Being a writer is an excellent and fulfilling career, but it can be hard to make ends meet (especially when you’re first starting out). Writers often must take day jobs so they can pay the bills, but day jobs are not always very creative. Plus, they can take up valuable time, leaving little time or energy for writing.
That’s why finding the best day job is important for any writer, allowing you to make money and still have time to write in your time off.
When choosing a day job as a writer, there are a few factors you should consider:
- How much time it will leave you for writing
- How much creative energy the day job requires
- Networking opportunities the day job provides
- Attention required by the day job
- How much money the day job pays
These factors will help you find day jobs for writers that are both creatively fulfilling and profitable.
The Best Day Jobs for Writers
1. College Professor
College professors are hired by classes per semester, allowing them to have long breaks throughout the year where they have no 9-to-5 work and can focus on writing. This job gives you opportunities to be creative in your lectures and share your passions with others. However, it can be draining and time-consuming, with many late nights grading papers that can bleed into time that would otherwise be spent writing.
If you’re a nonfiction writer, being a college professor could open the door for your research and other opportunities that will progress your career. If fiction is more your flavor, being a creative writing professor can be an interesting way to stay immersed in the writing world. However, you’ll need to decide how much writing time your brain can take each day without hitting burnout.
2. Elementary School Teacher
Elementary school teachers have plenty of opportunities to be inspired by their students and to pass on knowledge, which can be rewarding. It does not pay very well, however, so writers looking for day jobs that capitalize on making money may want to look elsewhere.
The bonus of being a school teacher is that you will have summers off. The largest detractor, besides pay, is that there is a large time investment outside paid hours. You’ll really need to have a love for teaching to make this a worth-it daytime career.
4. Freelance Writer
This day job is a dream day job for many writers. It gives you the freedom to build a schedule around your personal writing life. If you want to work on your personal work in the morning until noon, you have the freedom to do so.
The drawback of working as a freelance writer is the sometimes uncertain paycheck. This career can also cut into your own writing time by exhausting you of writing during the hours you work, leaving little creativity for your personal projects.
5. Technical Writer
Technical writers distill complicated information into easily digestible content. A technical writer must be very familiar with the industry they are writing for so this does require some background knowledge and advanced skillsets. The writing will be much less creative and more straightforward so as to explain difficult topics.
For writers with marketable skills, technical writing can be a good fit and a lucrative role with many technical writers making around $62,000 per year or more.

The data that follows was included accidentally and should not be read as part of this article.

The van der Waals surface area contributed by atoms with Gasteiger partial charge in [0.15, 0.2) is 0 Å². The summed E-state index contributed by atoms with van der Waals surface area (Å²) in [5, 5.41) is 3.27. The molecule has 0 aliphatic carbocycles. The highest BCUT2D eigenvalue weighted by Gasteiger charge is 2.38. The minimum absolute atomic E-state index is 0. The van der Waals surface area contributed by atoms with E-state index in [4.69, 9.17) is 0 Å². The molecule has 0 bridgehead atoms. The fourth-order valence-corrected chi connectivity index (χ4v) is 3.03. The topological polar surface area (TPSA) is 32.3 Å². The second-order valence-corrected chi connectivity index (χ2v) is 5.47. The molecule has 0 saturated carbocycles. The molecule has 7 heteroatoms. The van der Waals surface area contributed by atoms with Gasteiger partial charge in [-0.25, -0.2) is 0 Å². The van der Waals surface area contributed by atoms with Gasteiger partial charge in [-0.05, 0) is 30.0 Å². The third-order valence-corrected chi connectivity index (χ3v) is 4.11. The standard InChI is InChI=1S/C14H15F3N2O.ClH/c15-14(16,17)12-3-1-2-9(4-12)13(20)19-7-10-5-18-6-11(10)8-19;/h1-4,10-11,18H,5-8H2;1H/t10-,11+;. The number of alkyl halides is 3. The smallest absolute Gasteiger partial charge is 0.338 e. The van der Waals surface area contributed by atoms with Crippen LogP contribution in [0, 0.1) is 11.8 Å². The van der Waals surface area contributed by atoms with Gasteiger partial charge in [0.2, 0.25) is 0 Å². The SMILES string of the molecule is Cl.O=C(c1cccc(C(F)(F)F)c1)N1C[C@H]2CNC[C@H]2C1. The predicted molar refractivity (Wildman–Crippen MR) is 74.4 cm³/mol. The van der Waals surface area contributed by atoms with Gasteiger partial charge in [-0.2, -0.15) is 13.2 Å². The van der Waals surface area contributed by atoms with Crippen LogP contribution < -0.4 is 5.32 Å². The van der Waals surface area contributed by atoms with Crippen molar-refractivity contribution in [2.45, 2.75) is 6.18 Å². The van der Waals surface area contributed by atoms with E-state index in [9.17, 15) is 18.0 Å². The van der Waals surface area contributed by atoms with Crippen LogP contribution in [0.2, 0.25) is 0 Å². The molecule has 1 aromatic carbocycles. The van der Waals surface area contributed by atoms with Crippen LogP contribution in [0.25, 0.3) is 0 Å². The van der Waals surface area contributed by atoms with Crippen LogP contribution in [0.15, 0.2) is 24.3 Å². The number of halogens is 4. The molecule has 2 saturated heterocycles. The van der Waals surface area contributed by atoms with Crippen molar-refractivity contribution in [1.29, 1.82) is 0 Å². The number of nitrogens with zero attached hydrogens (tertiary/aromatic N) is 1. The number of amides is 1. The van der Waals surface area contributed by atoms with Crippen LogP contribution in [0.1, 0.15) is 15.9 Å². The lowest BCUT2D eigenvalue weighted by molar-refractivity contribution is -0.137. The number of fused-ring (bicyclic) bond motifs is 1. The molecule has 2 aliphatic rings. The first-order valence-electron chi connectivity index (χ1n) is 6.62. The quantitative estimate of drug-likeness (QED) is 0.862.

6. Grant Writer
A grant writer is someone who helps non-profit organizations in applying for and receiving grants which will help the organization further its efforts. These grants might include anything from governmental funds to private donations or bequests.
The grant writer will generally assemble the paperwork for the application, which might include letters of intent and budgets, as well as compile any research needed for the project that is being proposed. Some grant writers also help non-profits maintain their relationships with donors.
Being a grant writer can lean on your skills as a writer while also fulfilling your desire to give back as you will generally be working with non-profit organizations.
In an office or business, a receptionist is the first person that visitors see. Sometimes, they also answer incoming calls from people who are trying to reach somebody in the office. A receptionist’s primary function is to assist and direct people and sometimes provide basic information about a company or organization.
They are also tasked with greeting people, answering phones, and sometimes directing visitors to their destination. Receptionists generally work in traditional office settings during regular business hours, but some career paths may require evening, weekend, and holiday shifts.
This is a good day job option for a writer because it eliminates the problem of having a job that follows you home. Most receptionists are done with their job when they walk out of their place of work at the end of a work day. In other fields, such as copywriting or working as a freelance writer, you are more likely to get roped into working nights or at random times when you planned to be off.
8. Personal Assistant
A personal assistant provides administrative support to an individual. Personal assistants work primarily for people such as business executives or celebrities, often handling menial tasks like making travel arrangements, writing expense reports, or running errands.
Becoming a personal assistant as a writer is a good option because it doesn’t take away from your personal writing. You won’t be writing all day long (most likely) which means you’ll be fresh and ready to put words to paper when you get home.
9. Social Media Manager
Social media managers typically manage a business’s presence on social media websites, customize the message that will be posted, and determine how often something will be posted. Some social media managers are also involved in the actual creative processes that go into developing a social media presence, while others simply implement what has already been designed.